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JazzTimes 10: Essential Andrew Hill Recordings

An introduction to a true original

You are reading the words of an Andrew Hill fanatic. The kind who has spent years poring over his music, track by track. And why not? Hill is a singular figure in jazz with a singular vision. Just as Art Tatum (apocryphally) learned to play via a player-piano roll he didn’t know was made by four hands, Hill sounds like he learned to play along with Bud Powell records that he didn’t know were warped.

“Warped” sounds pejorative. It’s not: It’s simply the best descriptor available for what Hill does with the conventions of bebop language. He takes the innovations of Herbie Nichols and—especially—Thelonious Monk yet further. It wasn’t an artistic path that anyone expected from a blues- and bebop-soaked pianist from Chicago’s South Side … but then there’d be little point to jazz if it conformed to expectation.

In addition to his distinctive pianistics, Hill was also a composer of renown, one who worked to break through jazz’s established formal conventions just as he did its harmonic ones. In the process, he incorporated a remarkable amount of contemporary classical thought (Hill studied with Hindemith) into the garden of the 1960s “New Thing”—and well beyond. The 10 tracks below aren’t enough to cover all his dimensions, but they’re a great place to start.

Listen to a Spotify playlist featuring all the tracks in this JazzTimes 10:

2. Andrew Hill: 'Smoke Stack' (Smoke Stack; Blue Note, 1966 [originally recorded December 13, 1963])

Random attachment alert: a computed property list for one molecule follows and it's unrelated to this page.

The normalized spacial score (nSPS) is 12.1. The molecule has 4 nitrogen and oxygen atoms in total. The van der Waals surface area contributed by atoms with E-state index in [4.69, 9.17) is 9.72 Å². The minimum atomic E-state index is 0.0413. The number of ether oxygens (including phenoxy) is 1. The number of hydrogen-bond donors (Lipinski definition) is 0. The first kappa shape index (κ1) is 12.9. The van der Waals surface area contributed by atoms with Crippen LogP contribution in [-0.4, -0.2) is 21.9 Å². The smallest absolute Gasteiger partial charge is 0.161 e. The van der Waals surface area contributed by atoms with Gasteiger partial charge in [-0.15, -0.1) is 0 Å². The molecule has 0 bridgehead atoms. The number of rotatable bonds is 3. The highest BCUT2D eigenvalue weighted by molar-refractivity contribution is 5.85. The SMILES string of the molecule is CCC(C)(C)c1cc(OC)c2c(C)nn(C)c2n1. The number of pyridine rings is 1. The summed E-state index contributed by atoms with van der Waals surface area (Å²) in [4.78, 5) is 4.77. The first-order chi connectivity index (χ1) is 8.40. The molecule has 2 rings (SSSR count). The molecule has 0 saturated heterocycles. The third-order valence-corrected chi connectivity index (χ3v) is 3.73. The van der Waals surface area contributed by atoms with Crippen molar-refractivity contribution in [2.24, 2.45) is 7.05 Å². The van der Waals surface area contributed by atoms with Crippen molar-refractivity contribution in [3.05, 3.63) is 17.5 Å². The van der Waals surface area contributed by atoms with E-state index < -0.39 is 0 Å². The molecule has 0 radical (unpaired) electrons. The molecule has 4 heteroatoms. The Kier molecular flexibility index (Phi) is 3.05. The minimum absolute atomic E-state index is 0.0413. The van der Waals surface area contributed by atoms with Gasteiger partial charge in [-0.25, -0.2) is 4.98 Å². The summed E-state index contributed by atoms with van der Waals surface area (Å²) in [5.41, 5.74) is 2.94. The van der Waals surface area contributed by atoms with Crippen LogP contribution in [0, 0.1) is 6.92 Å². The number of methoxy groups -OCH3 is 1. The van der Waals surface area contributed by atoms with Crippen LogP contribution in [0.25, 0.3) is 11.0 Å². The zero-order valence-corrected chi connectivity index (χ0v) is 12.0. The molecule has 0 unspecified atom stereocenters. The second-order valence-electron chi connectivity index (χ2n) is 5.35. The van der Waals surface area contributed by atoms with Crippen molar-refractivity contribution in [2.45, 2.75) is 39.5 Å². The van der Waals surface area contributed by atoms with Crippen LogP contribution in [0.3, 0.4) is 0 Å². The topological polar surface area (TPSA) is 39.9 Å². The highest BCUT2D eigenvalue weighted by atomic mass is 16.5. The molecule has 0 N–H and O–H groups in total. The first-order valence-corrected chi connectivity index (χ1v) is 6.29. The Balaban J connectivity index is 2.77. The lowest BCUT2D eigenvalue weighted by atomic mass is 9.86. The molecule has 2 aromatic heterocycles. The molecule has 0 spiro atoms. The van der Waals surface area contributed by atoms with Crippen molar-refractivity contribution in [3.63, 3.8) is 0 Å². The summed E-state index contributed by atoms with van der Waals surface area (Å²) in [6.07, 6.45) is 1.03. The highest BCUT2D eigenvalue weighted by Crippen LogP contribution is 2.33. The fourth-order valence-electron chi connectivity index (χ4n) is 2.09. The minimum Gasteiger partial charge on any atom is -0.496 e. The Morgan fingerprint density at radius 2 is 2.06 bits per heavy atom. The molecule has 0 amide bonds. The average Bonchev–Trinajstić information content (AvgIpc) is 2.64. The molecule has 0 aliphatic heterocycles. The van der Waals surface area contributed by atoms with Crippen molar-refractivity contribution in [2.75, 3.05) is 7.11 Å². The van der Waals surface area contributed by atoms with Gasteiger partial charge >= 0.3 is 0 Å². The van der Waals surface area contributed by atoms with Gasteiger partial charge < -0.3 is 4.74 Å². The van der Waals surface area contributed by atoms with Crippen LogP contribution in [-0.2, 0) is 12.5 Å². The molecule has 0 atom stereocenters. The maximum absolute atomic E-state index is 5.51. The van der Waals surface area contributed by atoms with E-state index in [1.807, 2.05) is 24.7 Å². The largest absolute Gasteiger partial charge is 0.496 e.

2. Andrew Hill: 'Smoke Stack' (<i>Smoke Stack</i>; Blue Note, 1966 [originally recorded December 13, 1963])
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Hardly a conventional quartet, Hill’s Smoke Stack band features himself, Roy Haynes on drums, and two bassists: Richard Davis and Eddie Khan. The latter have two very different roles, however; Khan keeps time in the traditional sense, while Davis is a colorist, adding sometimes melodic, often highly percussive layers. To gauge the effect, look no further than Smoke Stack’s opening title track. It’s a mind-bending collage of polyrhythms, shifting tempos, and completely different thematic shapes, all of which only intensify when the improvisation starts. Even the aforementioned “traditional” bass player, Khan, is implying multiple rhythmic aspects with his fairly simple vamp, and Hill has a sleight of syncopated hand that rivals his sense for harmonic and melodic warpage.

Michael J. West

Michael J. West is a jazz journalist in Washington, D.C. In addition to his work on the national and international jazz scenes, he has been covering D.C.’s local jazz community since 2009. He is also a freelance writer, editor, and proofreader, and as such spends most days either hunkered down at a screen or inside his very big headphones. He lives in Washington with his wife and two children.